Graphic docudrama warns against DUI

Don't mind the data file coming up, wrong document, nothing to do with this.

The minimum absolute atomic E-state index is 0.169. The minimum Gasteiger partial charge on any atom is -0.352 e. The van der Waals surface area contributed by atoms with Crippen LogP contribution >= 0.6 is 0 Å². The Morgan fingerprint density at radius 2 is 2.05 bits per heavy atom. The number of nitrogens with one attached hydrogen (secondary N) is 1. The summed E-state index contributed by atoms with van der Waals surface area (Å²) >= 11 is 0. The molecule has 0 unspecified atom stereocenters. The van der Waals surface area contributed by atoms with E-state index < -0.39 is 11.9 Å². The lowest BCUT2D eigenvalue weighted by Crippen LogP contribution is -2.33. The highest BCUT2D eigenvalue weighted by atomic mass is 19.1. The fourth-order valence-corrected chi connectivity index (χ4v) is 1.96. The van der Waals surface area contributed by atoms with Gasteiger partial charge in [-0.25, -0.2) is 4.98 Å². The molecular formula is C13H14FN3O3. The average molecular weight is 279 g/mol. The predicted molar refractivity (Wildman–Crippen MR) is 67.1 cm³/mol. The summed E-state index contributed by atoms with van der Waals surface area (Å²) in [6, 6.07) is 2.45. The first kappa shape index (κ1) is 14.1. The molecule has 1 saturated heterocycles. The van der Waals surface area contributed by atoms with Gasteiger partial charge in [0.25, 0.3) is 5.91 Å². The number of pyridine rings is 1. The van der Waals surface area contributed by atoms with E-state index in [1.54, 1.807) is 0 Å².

"Photo: John Cruz, Christina Parker, and Mike Cotton remove Ryan McElwain from the hood of a car during Thursday's docudrama at South Whidbey High School. McElwain played a fatality victim.Matt Johnson/staff photoAt about 10:30 a.m. Thursday, emergency medical personnel from Fire District 3 lifted a high school boy off the hood of a wrecked car in the South Whidbey High School parking lot. The boy had lain for nearly 15 minutes with his head in a pool of red and his feet still partially stuck inside a hole in the car's windshield. As the aid workers zipped the boy into a plastic body bag, other medical professionals cut open two damaged cars pushed grill-to-grill, then extracted another high school boy, a young woman, and a 9-year-old boy. They put all three into neck braces and onto stretchers. The woman and the boy left the scene in an ambulance. The high school boy left in in medical evacuation helicopter headed for the mainland.Not far away, a high school girl shrieked and cried, and had to be restrained by an Island County Sheriff's deputy. Only one high school student who had been in one of the two cars was able to stand. She was one of the drivers, and had to spend about 10 minutes taking a sobriety test from a Washington State patrol trooper.All the while, more than 400 high school students sat on bleachers, watching the scene in silence.Just two days before the school's prom, South Whidbey High School students received visual reinforcement Thursday of the Don't drink and drive message they have been hearing since before they could walk.The accident scene in the school's parking lot was a docudrama, complete with made-up actors, real fire fighters, medical personnel, and law enforcement officers. Sponsored by South Whidbey's Reduce Under Age Drinking grant from the Washington Traffic Safety Council, the realistic theatrical production was a gory lesson in self preservation.Mike McInerney, the school's drama teacher, narrated the production. He said there is nothing accidental about a motor vehicle collision caused by a drunk driver. Anyone who causes a motor vehicle accident while under the influence of alcohol is a criminal.We do not refer to this as an accident, McInerney said. It was not an accident. There was a conscious choice to drink and then to drive.The drama played out over nearly 30 minutes. When it was finished, the students filed into the school's auditorium to get a second dose of shock treatment. Diedre Britton, a Clinton resident, told the student body about her son, Jeremy. Jeremy died in a one-car automobile accident in Snohomish County in 1998. Fifteen years old at the time, he was a sober passenger in a car driven by a drunk, 23-year-old man. He died when the car struck a pole at more than 100 m.p.h. The driver, who had a blood alcohol content of 1.8 percent, survived and was later sentenced to three years in prison.Standing alone in a spotlight on the auditorium's stage, Diedre Britton said she only has two things to remember her son by -- a photograph and an urn containing Jeremy's ashes. To this day, she said she still has trouble believing her son is dead, even though she held his hand while his body lay at the funeral home.I held his hand it and it was so cold, Britton said.Drunk driving does not just affect other people, she said. It can strike anyone, even on South Whidbey.Believe me, it's more real than you know, Britton said.Attorney Peter Moote also spoke during the assembly, telling the students what sorts of penalties they can expect if they are caught drinking underage. Most penalties include the loss of a driver's license.Students who attended docudrama and assembly were visibly affected. Many shed tears during Diedre Britton's talk.It made me cry, said junior Laura Walsh.The visual provided by the mock accident scene was also effective, according to junior Christine Greene.It was very sobering for everybody, she said.Senior Tommy Blanchard did not feel the drama of the morning's events in any genuine way, but he said he got the point.It made me think. It was effective, Blanchard said.The docudrama and assembly were the final major events funded by the RUAD grant. The RUAD committee credited the law enforcement officers, FD 3 personnel, actors, medical personnel, business owners, and local church members who participated with the event's success."

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